Those thriving clubs, such as George’s Bar, Henri’s, Mr. B’s and the 16th Street Tavern, were located in the city’s predominantly African American neighborhoods. Echoes Of Indiana Avenue commemorates this time and place through the photographs and essays in its liner notes. Educator/bandleader David Baker has said that there were around 20 small theaters, bars, bistros and other venues where jazz flourished at the time. He made the rounds there as a young trombonist, trying to soak up as much as he could at jam sessions that the Montgomery brothers and their contemporaries were running.
“As a player in high school, I had to draw a mustache on with a pencil so I could get into the clubs,” Baker said. “And I’d wear my Dizzy Gillespie glasses, which had no glass in them. High-schoolers like me would wait for Tuesday nights so we could go from club A to club B to club C, and I believe we were playing the same solos at the last one that we did at the first one. But since you couldn’t be in two places at one time, we had some kind of anonymity. When you got these places to play, and you’re not going to make any money anyway, this is the time to hone your skills.”
This supportive community thrived even though racial discrimination was about as pronounced in Indiana as it was in Southern states during the era just before the civil rights movement. After mentioning this history, Baker added, “Let’s just say that segregation was less flagrant among musicians than it was in the town at large.” He also noted that there was an unintended, positive consequence to the restrictive codes that kept Indianapolis’ Crispus Attucks High School an all-black institution.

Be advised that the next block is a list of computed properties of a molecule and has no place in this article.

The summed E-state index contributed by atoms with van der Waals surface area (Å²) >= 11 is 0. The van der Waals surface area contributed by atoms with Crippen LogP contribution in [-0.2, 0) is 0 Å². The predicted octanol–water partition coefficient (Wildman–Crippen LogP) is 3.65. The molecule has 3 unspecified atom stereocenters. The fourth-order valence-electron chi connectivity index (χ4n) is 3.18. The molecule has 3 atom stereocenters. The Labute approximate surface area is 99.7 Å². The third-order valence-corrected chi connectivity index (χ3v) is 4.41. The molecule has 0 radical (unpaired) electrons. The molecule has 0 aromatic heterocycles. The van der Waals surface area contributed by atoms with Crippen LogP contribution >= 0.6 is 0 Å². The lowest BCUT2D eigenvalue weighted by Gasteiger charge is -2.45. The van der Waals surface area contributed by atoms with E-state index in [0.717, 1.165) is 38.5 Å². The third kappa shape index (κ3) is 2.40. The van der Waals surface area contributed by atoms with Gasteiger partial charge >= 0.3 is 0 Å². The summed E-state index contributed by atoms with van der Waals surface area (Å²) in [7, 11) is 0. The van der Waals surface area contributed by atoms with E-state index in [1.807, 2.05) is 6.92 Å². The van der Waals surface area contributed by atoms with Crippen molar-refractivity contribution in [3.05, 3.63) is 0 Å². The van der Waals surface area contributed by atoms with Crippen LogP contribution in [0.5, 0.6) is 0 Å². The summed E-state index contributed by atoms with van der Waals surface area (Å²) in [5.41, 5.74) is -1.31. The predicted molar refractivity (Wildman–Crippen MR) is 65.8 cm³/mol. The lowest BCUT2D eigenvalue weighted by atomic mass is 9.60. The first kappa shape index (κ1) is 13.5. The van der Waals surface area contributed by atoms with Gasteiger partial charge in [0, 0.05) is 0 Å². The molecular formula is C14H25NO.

“When you place all these people who are extremely talented in one place, the likelihood of you coming out with a gold piece now and then is more likely than if we were dispersed,” Baker said.
Talented high school students like Baker and Hubbard also had the Montgomery brothers as after-hours teachers. Sometimes their lessons amounted to letting the protégés know what they had to study for themselves.
“Buddy was a fearsome piano player—he taught himself and it never occurred to him that there were things that he couldn’t do,” Baker said. “He had Bud Powell under control the way he played. But there were some other circumstances. Monk was a little more adventuresome. I remember he was a mentor. We were playing in midtown Indianapolis, which was unusual because of the segregation. We were playing ‘Darn That Dream’ and I was playing piano, or I should say playing at piano, and we came to the second chord, which I would miss, and Monk said, ‘No, that’s a B-flat.’ I said, ‘That’s what I’m playing.’ He wouldn’t tell me the quality of the chord—that it was a B-flat minor or major. Monk was also one of those people who was very aware of his physical prowess. If anything happened, he could take care of it. The most deadly words you could hear as a novice were Wes saying to you, ‘What are the changes?’ Because then he’d say, ‘You’ll hear it,’ which meant, ‘Go home.’”
Toward seasoned musicians, Wes Montgomery in particular was remembered for being especially generous. In the late ‘50s, Jones was playing at Andre’s when bassist Leroy Vinnegar recommended him to the guitarist.
“Although Wes had great talent, he was a regular, loving guy, and he would always help you,” Jones said. “When guitar players came to town, he’d go up to them and he’d introduce himself. He was just that type of person. Even after he had got famous, he’d come to town and stop by my apartment. Wes would come by and talk about his experience on the road, and say he’d wished we’d all been together. But the way it happened, everything went smooth.”